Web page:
2. Parameter estimates based on applying the model to dose- and dose-rate dependent miner data suggest that a single directly-hit target bronchial basal cell can send bystander signals to about 50 neighboring cells.

  3. The model parameter values obtained from this analysis of epidemiological data, in as much as they can be compared with parameter values obtained from in-vitro analyses, are significantly different. Thus model parameters estimated from analysis of in-vitro studies cannot necessarily be applied to the in-vivo situation.

  4. The high-dose saturation and inverse dose-rate effects in the bystander response suggest that a linear extrapolation from miner data which does not properly take into account dose rate effects would underestimate the domestic radon risk by about a factor of four – a value comparable to the empirical estimate applied in the recent BEIR-VI report on radon risk estimation.

It is important to stress that we have in no sense "proven" the relevance of bystander phenomena to low-dose radon risks; rather we have described a mechanistic model which is parsimonious in its number of parameters (four parameters, making the model potentially highly testable), and which is consistent with a large body of epidemiological and laboratory data.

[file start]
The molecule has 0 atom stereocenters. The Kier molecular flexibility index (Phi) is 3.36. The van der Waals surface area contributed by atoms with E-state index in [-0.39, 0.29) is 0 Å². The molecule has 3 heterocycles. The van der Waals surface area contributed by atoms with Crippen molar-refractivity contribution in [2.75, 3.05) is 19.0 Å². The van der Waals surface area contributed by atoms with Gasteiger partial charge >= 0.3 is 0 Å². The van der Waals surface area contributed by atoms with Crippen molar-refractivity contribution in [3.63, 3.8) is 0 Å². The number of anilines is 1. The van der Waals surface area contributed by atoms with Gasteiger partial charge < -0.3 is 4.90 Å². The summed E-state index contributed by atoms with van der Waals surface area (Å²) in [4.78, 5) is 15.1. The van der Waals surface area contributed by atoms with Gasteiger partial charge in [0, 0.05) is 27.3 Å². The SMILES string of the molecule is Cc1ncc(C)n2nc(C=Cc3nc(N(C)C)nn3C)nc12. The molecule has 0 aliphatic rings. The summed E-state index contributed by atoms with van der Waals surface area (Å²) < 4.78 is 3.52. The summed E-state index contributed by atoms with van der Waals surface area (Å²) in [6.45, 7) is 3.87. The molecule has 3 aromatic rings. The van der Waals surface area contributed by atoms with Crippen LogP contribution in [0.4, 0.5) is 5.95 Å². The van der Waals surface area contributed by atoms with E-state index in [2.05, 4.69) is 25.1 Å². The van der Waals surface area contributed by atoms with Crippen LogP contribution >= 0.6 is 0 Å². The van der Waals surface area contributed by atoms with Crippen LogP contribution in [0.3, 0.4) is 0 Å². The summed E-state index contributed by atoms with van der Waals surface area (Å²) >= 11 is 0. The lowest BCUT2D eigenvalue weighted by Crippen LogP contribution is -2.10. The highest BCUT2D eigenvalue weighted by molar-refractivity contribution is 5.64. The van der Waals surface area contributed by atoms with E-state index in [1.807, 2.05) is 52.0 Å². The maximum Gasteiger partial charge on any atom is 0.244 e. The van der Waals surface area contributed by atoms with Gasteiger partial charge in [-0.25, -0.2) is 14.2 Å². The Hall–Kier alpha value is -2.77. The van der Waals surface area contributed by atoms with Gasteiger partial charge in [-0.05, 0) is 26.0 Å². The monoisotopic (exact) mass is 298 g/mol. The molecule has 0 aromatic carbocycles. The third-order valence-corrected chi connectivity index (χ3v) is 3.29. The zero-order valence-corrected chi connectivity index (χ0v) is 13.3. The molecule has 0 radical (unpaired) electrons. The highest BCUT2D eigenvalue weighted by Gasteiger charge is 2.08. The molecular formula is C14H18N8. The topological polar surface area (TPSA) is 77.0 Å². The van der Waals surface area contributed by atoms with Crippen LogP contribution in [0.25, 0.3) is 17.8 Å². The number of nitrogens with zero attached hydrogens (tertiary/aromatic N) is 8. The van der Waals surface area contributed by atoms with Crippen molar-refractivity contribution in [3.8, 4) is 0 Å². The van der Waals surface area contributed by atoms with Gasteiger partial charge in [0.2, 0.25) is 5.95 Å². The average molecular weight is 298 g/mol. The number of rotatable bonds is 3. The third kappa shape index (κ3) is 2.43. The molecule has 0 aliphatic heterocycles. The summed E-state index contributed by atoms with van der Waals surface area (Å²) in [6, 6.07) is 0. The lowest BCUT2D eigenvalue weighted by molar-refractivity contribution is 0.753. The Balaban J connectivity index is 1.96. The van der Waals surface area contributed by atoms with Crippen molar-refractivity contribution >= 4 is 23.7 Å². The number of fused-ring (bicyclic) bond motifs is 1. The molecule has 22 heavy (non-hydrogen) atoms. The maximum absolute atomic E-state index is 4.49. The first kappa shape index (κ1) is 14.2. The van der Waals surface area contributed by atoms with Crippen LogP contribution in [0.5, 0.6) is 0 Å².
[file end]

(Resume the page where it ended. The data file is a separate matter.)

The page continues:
In conclusion, bystander effects represent a plausible quantitative and mechanistic explanation of inverse dose-rate effects by high-LET radiation, resulting in dose-response relations which are non linear and which feature a complex interplay between the effects of dose and exposure time. The model presented here provides a potential mechanistic underpinning for the empirical exposure-time correction factors applied in the recent BEIR-VI report on domestic radon risk estimation.

References

  1. Brenner DJ, Little JB, Sachs RK, The bystander effect in radiation oncogenesis, II. A quantitative model, Radiation Research 155:402-408, 2001.

  2. Lubin JH et al, Radon-exposed underground miners and inverse dose-rate (protraction enhancement) effects, Health Physics 69:494-500, 1995.


1. University of California, Berkeley, Ca.